[Humanist] 30.368 algorithmic bias? bibliographic specificity?

Humanist Discussion Group willard.mccarty at mccarty.org.uk
Mon Sep 26 06:17:25 CEST 2016

                 Humanist Discussion Group, Vol. 30, No. 368.
            Department of Digital Humanities, King's College London
                Submit to: humanist at lists.digitalhumanities.org

  [1]   From:    Willard McCarty <willard.mccarty at mccarty.org.uk>          (33)
        Subject: bibliographic specificity & googlism

  [2]   From:    "Patricia O'Neill" <poneill at hamilton.edu>                 (20)
        Subject: Bias in Machine Learning Algorithms

        Date: Sun, 25 Sep 2016 07:42:58 +0100
        From: Willard McCarty <willard.mccarty at mccarty.org.uk>
        Subject: bibliographic specificity & googlism

When I cite sources, esp when writing a note like this one, I feel an inner
tug of war between the old compulsion to say explicitly everything necessary
to pinpoint a source unambiguously and the realisation that the source can
be found quite easily by googling. On the one hand the accusation of
laziness and carelesness looms, on the other the biting suspicion of
outmoded and quite obsessive bibliographic habits.

By far the most helpful course I took as an MA student -- and the only one I
remember -- was dedicated to research methods. The professor (who had done
his PhD before photocopiers) told us that whenever we had a book in our
hands we should write down everything bibliographic about it that we could,
as well as take very thorough notes, because we might never again be able to
obtain the book. He recounted spending some days in a library taking
exhaustive notes on Arthur Lovejoy's Great Chain of Being. 

That advice sustained me through doctoral work and beyond. But you can see,
I'd suppose, the tendency for the chosen works, necessarily rather few in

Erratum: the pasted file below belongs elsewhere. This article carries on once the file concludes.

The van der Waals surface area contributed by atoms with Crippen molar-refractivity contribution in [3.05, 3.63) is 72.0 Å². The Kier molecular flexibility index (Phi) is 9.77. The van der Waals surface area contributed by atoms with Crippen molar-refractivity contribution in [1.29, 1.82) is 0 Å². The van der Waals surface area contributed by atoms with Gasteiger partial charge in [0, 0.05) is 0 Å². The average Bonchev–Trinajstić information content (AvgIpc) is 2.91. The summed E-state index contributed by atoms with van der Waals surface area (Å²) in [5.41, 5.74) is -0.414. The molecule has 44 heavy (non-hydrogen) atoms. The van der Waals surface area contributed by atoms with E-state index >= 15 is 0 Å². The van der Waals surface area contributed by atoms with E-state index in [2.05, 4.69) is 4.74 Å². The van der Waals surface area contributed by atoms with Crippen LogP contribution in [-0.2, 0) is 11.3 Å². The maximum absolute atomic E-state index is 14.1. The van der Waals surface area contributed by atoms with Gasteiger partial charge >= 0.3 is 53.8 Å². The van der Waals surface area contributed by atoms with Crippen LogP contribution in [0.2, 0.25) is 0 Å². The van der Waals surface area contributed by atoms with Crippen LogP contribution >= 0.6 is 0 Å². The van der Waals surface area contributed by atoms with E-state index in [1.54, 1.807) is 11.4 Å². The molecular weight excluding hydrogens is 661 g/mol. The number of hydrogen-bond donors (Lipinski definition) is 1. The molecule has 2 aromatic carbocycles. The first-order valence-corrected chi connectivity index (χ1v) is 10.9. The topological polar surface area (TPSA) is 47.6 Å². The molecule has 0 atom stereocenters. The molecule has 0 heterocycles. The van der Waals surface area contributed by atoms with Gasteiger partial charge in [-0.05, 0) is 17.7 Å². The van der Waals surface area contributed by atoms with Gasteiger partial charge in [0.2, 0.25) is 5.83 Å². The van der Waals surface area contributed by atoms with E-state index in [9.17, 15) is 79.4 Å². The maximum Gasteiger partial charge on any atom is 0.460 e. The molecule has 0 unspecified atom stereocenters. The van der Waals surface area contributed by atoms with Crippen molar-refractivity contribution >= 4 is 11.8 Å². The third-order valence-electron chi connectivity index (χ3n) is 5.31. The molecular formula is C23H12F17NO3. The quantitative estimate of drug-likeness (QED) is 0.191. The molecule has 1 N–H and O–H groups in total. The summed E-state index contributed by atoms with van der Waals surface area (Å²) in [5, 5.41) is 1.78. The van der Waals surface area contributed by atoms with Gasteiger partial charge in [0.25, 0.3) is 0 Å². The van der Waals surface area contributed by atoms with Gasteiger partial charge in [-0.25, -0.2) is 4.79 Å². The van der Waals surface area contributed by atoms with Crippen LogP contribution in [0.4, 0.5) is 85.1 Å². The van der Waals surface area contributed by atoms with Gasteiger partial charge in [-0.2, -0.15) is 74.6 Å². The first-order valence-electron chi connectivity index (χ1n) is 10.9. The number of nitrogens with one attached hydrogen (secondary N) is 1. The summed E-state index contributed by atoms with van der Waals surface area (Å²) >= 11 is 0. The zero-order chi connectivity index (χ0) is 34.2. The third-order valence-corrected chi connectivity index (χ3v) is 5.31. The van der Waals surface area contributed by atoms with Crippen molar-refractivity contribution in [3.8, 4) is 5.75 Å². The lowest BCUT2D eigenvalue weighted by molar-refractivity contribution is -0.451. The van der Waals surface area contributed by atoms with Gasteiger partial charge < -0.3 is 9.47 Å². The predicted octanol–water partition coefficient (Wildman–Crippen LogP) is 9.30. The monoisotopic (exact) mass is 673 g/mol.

number, to become canonical in a way none would now.

Now I have many of the books I need on this very machine (including the
Lovejoy), a good scanner to get them there as well as access to helpful
online repositories. Sloppy brevity does catch me occasionally -- as it did
yesterday, when I mistook my own comments in a note on a book for the words
of the author. But quite often not even noting the page-number is

We (in the 'developed' world) speak about the ubiquity of computing. Perhaps
we should pay some attention to the ubiquity of sources? Are bibliographies
and related bibliographic habits diminishing in importance?


Willard McCarty (www.mccarty.org.uk/), Professor, Department of Digital
Humanities, King's College London; Adjunct Professor, Western Sydney

        Date: Sun, 25 Sep 2016 08:45:45 -0700
        From: "Patricia O'Neill" <poneill at hamilton.edu>
        Subject: Bias in Machine Learning Algorithms

Dear Humanists,

The following excerpt comes from a piece in Entrepreneur Magazine,

not a scholarly journal. But it raises a question about objectivity and the
problems inherent in science, even science that is mathematically oriented.

"Third, machine learning systems can discriminate by perpetuating existing
social biases. Biases run rampant in our society. We know that women are
heavily under-represented in the board room
and there are significant racial wealth gaps
If you train a machine learning algorithm on real data from the world we
live in, it will pick up on these biases. And to make matters worse, such
algorithms have the potential to perpetuate or even exacerbate these biases
when deployed."

I wonder if digital humanists worry about such problems in the design oftheir experiments?

Patricia O'Neill
Independent scholar

Sent from my iPad

More information about the Humanist mailing list